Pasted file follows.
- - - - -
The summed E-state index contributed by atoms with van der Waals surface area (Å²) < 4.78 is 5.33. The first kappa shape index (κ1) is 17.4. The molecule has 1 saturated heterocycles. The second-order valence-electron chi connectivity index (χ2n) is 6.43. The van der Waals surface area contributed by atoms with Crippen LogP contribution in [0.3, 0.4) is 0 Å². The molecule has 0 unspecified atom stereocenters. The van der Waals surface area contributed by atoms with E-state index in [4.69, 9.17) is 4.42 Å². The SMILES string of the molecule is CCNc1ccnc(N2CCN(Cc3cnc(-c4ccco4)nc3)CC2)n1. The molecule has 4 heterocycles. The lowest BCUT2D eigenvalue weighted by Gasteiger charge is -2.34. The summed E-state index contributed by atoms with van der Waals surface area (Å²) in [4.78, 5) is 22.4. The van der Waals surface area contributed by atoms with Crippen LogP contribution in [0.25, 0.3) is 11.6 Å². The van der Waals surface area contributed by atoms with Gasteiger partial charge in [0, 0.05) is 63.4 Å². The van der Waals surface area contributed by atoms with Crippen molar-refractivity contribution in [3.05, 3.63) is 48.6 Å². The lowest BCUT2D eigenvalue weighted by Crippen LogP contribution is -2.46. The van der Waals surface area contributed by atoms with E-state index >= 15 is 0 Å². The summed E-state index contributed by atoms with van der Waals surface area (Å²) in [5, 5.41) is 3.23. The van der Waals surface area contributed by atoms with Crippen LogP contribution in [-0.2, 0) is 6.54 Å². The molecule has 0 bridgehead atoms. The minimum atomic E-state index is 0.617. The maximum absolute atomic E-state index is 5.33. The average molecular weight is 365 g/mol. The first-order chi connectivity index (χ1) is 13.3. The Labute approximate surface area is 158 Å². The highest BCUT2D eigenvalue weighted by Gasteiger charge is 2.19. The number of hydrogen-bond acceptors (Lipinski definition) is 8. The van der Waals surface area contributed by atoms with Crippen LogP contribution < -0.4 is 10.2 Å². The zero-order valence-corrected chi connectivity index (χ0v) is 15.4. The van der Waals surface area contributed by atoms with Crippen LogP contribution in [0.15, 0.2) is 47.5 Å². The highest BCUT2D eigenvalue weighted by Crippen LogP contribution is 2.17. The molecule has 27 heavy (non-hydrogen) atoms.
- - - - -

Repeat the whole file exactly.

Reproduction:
The summed E-state index contributed by atoms with van der Waals surface area (Å²) < 4.78 is 5.33. The first kappa shape index (κ1) is 17.4. The molecule has 1 saturated heterocycles. The second-order valence-electron chi connectivity index (χ2n) is 6.43. The van der Waals surface area contributed by atoms with Crippen LogP contribution in [0.3, 0.4) is 0 Å². The molecule has 0 unspecified atom stereocenters. The van der Waals surface area contributed by atoms with E-state index in [4.69, 9.17) is 4.42 Å². The SMILES string of the molecule is CCNc1ccnc(N2CCN(Cc3cnc(-c4ccco4)nc3)CC2)n1. The molecule has 4 heterocycles. The lowest BCUT2D eigenvalue weighted by Gasteiger charge is -2.34. The summed E-state index contributed by atoms with van der Waals surface area (Å²) in [4.78, 5) is 22.4. The van der Waals surface area contributed by atoms with Crippen LogP contribution in [0.25, 0.3) is 11.6 Å². The van der Waals surface area contributed by atoms with Gasteiger partial charge in [0, 0.05) is 63.4 Å². The van der Waals surface area contributed by atoms with Crippen molar-refractivity contribution in [3.05, 3.63) is 48.6 Å². The lowest BCUT2D eigenvalue weighted by Crippen LogP contribution is -2.46. The van der Waals surface area contributed by atoms with E-state index >= 15 is 0 Å². The summed E-state index contributed by atoms with van der Waals surface area (Å²) in [5, 5.41) is 3.23. The van der Waals surface area contributed by atoms with Crippen LogP contribution in [-0.2, 0) is 6.54 Å². The molecule has 0 bridgehead atoms. The minimum atomic E-state index is 0.617. The maximum absolute atomic E-state index is 5.33. The average molecular weight is 365 g/mol. The first-order chi connectivity index (χ1) is 13.3. The Labute approximate surface area is 158 Å². The highest BCUT2D eigenvalue weighted by Gasteiger charge is 2.19. The number of hydrogen-bond acceptors (Lipinski definition) is 8. The van der Waals surface area contributed by atoms with Crippen LogP contribution < -0.4 is 10.2 Å². The zero-order valence-corrected chi connectivity index (χ0v) is 15.4. The van der Waals surface area contributed by atoms with Crippen LogP contribution in [0.15, 0.2) is 47.5 Å². The highest BCUT2D eigenvalue weighted by Crippen LogP contribution is 2.17. The molecule has 27 heavy (non-hydrogen) atoms.